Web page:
Spotify Cracks Down On Ad Blocking; Facebook Gears Up For Commerce

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Spotify updated its terms of service late last week to ban ad blockers. “Circumventing or blocking advertisements in the Spotify service, or creating or distributing tools designed to block advertisements in the Spotify service,” can lead to suspension or termination of an account. Spotify revealed in its IPO that 2 million people, about 2.3% of users of its ad-supported content, ran modded, ad-free versions of the app. Since then, Spotify has tried to crack down on rogue listeners. The terms of service update, which comes into effect in March, will give the app more freedom to terminate accounts without warning, The Verge reports. Pirated streaming is a double-whammy for Spotify, which has to pay artists for the engagement despite not getting any ad revenue and gets miscredited in post-campaign attribution because of the missed audience. More.

By Crook Or By Commerce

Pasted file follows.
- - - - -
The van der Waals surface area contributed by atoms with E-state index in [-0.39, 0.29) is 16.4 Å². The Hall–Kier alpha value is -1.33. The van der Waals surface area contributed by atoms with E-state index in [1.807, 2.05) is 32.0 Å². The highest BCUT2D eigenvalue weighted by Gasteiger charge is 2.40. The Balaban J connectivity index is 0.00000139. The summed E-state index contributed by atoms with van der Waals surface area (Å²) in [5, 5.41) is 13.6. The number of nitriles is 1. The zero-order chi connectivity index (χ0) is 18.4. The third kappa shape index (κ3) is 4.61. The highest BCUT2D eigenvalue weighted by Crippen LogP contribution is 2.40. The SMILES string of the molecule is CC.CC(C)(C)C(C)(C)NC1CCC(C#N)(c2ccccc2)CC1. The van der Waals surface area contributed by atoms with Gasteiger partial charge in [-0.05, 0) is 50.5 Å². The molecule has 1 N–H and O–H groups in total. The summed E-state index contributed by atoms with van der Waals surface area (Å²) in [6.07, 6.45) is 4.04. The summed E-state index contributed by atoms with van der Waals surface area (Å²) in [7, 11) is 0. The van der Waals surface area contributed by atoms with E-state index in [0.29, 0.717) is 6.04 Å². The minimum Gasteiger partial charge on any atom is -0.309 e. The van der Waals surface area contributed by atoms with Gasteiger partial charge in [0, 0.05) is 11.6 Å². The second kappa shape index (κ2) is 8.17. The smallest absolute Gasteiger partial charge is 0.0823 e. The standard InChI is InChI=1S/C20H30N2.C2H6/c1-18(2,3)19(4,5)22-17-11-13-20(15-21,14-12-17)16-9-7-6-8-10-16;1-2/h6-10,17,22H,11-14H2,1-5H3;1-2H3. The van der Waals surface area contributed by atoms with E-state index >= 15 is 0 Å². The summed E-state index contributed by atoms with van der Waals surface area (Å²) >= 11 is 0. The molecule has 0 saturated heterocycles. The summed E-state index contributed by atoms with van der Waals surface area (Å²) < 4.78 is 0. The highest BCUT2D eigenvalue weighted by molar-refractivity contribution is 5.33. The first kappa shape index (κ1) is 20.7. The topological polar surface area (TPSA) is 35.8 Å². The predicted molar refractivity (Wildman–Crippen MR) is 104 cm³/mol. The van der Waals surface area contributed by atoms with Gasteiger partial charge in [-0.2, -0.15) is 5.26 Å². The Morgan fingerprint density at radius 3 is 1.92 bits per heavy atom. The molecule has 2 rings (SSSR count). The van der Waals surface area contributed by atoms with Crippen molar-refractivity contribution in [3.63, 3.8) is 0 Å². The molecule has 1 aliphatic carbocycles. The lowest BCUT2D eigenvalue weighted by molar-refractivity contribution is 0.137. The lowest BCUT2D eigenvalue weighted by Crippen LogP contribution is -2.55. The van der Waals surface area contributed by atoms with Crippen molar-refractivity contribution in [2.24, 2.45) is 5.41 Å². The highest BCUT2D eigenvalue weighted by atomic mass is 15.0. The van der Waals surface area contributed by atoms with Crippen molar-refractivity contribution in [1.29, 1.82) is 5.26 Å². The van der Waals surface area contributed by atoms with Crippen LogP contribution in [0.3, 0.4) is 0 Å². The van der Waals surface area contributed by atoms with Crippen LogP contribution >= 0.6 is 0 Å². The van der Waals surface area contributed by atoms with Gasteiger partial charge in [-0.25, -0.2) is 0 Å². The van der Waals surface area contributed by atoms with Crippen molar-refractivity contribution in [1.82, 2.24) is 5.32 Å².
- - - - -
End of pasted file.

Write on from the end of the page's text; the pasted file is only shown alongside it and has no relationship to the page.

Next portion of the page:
Facebook’s steady move into shopping continued with its acquisition of image recognition startup GrokStyle on Friday. GrokStyle’s AI and visual shopping technology, used by retailers like Ikea, lets people take a picture of an item to see reviews or similar products. While it’s not clear how Facebook will use GrokStyle, it could be useful for Facebook Marketplace, the Craigslist competitor it launched in 2016, and especially Instagram, where ecommerce and shopper marketing are a key part of Facebook’s plan. More at Bloomberg.  

Rethinking Replays

Apple has told some companies that they must re-submit apps that record screen activity or risk being booted from iOS and the App Store. The announcement followed a report by TechCrunch of some popular travel, finance and shopping apps using “session replay” technology, which essentially screenshots every second of interaction with an app. The analytics was promoted as a way to see how people interact with the app or troubleshoot user issues. But the practice could also expose sensitive data, including unencrypted credit card and passport data, if an employee or hacker accessed the session replay images. “Our App Store Review Guidelines require that apps request explicit user consent and provide a clear visual indication when recording, logging, or otherwise making a record of user activity,” according to an Apple spokesperson. More.

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